basic jigs and twister tails from 1/16 oz to 3/8. 2-3 inch tails in white, chartruese, orange, pink. Bright colors in dingy water, nautral muted colors in gin clear water.

    Blade bait like a Vib-e or sonar in gold, silver, green/gold, firetiger

    Slip floats
    crawler harnesses

    Crappie Panfish - small selction of tube jigs from 1-2 inches. like southern pro tubes in colors like black/ chartruse, blue/white, purple, pink

    small floats

    small spinners like rooster tails, in black and white


    Just some basic suggestions of some things for each species that I don't leave home without.
     
  13. BiteMyLine

    BiteMyLine Just One More Cast

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    These guys are right...all depends on what you like to fish for but also it depends on what types of setups you have to throw. If you fish using spinning gear you will probably want to stay away from heavy tackle and lures like a buzzbait where really you need a baitcaster. Building a box takes a lot of time and anybody on here can tell you that spending a lot of money on tackle is not hard to do. You can go to Bass Pro or Cabela's and spend a couple hundred bucks pretty easily and then wonder what you don't have a month later that you feel you need. Just start building up little by little. I few necessity such as deep divers, cranks, spinners, rooster tails, jigs, rubber worm assortments, hooks, sinkers and such tackle like this are critical to have fishing for bass. Walleye you can get away with spoons, deep divers, worm harnesses, erie dearies, jig heads and twisters, and I love flukes on jigheads. Crappie jigs and berkely crappie nibbles, jigs and a couple rooster tails is all i ever chase crappie with and I have always done very good. Just so much stuff you can buy and what to think about for the time of the year, lake, river, creek, or pond you are fishing and don't forget how. Buy stuff that you can use first and build from there. Find what works and then expiriment with new lures later. Check the species forums for more specifics.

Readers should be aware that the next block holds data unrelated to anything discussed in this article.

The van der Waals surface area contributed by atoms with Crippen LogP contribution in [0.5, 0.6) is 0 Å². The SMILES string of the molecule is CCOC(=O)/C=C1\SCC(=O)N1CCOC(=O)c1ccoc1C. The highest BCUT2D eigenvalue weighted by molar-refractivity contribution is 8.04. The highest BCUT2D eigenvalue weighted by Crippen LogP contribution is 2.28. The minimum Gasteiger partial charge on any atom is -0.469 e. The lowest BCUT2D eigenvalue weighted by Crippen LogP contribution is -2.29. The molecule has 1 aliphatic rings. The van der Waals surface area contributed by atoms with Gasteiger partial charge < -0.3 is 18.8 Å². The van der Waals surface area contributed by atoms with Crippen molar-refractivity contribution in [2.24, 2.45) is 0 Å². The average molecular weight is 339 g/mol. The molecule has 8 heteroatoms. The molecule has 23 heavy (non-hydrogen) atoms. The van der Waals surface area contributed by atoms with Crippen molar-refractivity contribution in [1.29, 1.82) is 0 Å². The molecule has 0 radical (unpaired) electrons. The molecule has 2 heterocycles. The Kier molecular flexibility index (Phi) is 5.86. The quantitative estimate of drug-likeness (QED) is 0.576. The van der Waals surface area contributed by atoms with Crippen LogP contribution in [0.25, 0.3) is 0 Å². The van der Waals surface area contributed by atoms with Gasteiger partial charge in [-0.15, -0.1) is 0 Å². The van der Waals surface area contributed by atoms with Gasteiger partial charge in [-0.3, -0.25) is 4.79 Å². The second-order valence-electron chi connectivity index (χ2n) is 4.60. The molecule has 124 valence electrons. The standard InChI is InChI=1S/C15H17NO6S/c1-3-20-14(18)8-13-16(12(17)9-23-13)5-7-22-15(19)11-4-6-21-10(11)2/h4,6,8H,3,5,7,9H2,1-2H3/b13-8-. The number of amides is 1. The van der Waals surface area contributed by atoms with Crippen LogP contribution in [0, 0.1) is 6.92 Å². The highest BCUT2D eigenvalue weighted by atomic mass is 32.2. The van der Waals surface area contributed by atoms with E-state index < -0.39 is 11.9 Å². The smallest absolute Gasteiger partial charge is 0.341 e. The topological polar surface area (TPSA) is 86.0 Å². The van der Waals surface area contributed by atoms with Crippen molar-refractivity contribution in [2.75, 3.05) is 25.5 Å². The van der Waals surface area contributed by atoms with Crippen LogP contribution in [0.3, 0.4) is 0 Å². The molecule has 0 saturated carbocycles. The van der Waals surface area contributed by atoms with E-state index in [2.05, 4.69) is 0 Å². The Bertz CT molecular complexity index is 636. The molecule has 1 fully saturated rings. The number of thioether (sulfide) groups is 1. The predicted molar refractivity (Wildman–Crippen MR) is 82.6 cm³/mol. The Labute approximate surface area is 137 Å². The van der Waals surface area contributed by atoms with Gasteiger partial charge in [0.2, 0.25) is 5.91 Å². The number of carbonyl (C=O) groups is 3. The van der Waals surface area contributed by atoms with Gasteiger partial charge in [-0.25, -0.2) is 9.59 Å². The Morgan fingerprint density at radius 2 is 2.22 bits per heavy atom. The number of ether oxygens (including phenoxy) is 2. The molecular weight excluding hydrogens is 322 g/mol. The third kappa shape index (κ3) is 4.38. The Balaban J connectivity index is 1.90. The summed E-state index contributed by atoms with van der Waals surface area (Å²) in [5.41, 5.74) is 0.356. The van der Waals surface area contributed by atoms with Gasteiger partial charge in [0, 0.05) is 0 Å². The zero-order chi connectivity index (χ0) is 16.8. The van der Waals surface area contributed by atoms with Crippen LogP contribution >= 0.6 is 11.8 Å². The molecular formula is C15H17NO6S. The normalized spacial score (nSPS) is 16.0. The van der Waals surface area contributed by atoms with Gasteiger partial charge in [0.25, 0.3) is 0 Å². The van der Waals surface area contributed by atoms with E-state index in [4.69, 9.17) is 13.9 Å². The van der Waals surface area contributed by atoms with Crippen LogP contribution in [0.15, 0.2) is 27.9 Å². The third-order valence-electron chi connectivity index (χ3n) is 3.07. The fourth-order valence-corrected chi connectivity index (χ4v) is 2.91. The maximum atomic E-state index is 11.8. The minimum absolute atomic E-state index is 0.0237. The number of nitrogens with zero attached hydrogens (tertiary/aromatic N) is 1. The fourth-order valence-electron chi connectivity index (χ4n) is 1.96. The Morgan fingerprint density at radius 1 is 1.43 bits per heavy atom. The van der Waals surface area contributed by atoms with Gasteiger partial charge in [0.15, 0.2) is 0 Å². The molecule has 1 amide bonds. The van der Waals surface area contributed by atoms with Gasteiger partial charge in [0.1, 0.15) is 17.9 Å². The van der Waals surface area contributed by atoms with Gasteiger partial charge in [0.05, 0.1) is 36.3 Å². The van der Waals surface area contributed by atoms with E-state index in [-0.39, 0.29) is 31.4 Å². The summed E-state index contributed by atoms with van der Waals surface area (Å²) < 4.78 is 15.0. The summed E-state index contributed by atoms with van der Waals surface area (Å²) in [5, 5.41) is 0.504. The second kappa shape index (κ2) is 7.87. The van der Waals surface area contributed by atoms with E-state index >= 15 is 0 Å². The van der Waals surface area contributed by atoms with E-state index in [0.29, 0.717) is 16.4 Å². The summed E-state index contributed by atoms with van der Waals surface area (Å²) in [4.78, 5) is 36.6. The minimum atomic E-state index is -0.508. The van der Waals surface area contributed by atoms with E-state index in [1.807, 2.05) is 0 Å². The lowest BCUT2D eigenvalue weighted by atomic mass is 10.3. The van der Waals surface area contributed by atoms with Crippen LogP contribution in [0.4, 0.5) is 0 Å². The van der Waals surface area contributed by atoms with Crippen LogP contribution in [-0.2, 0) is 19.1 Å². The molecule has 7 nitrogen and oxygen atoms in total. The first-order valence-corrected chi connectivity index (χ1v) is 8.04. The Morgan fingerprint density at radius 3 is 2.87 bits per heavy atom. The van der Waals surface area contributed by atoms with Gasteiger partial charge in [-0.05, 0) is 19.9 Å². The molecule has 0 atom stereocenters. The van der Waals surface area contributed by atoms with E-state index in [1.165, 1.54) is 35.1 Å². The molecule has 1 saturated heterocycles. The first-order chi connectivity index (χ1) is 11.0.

14. fishingguy

    fishingguy The Inferior Fisherman

    If your just starting out, keep it simple. Different size sinkers, snelled hooks and a couple of crappie rigs. Learn to use some slip bobbers. Maybe a couple of topwater baits. Learn how to use, and get a feel for your rods. The biggest thing is to learn to tie a GOOD KNOT! I use a polomar knot most of the time. Strong knot and easy to tie. Without a good knot you will loose most of what you buy. One more thing use quality line and change it at least once and maybe twice a year.
     
  15. IDK what you are making a new box for. I would get a box for each spieces of fish. I'll tell you what I have

    Box 1- Bass only {Plastics, Spoons, Cranks, Spinners, Rooster Tails, Etc.}
    Box 2- Panfish Only {Plastics, Jigs, Small Cranks, Etc.}
    Box 3- Big Game {Trolling Lures, Big Spinners, Big Plastics, Etc.}
    Box 4- Catfish & Carp {Corn, Stinkbait, Bait, Etc.}


    Each Box Has Appropriate Sinkers, Hooks, Line, And Other Terminal Tackle.

    Do 1 Box Per Group/Type Of Fish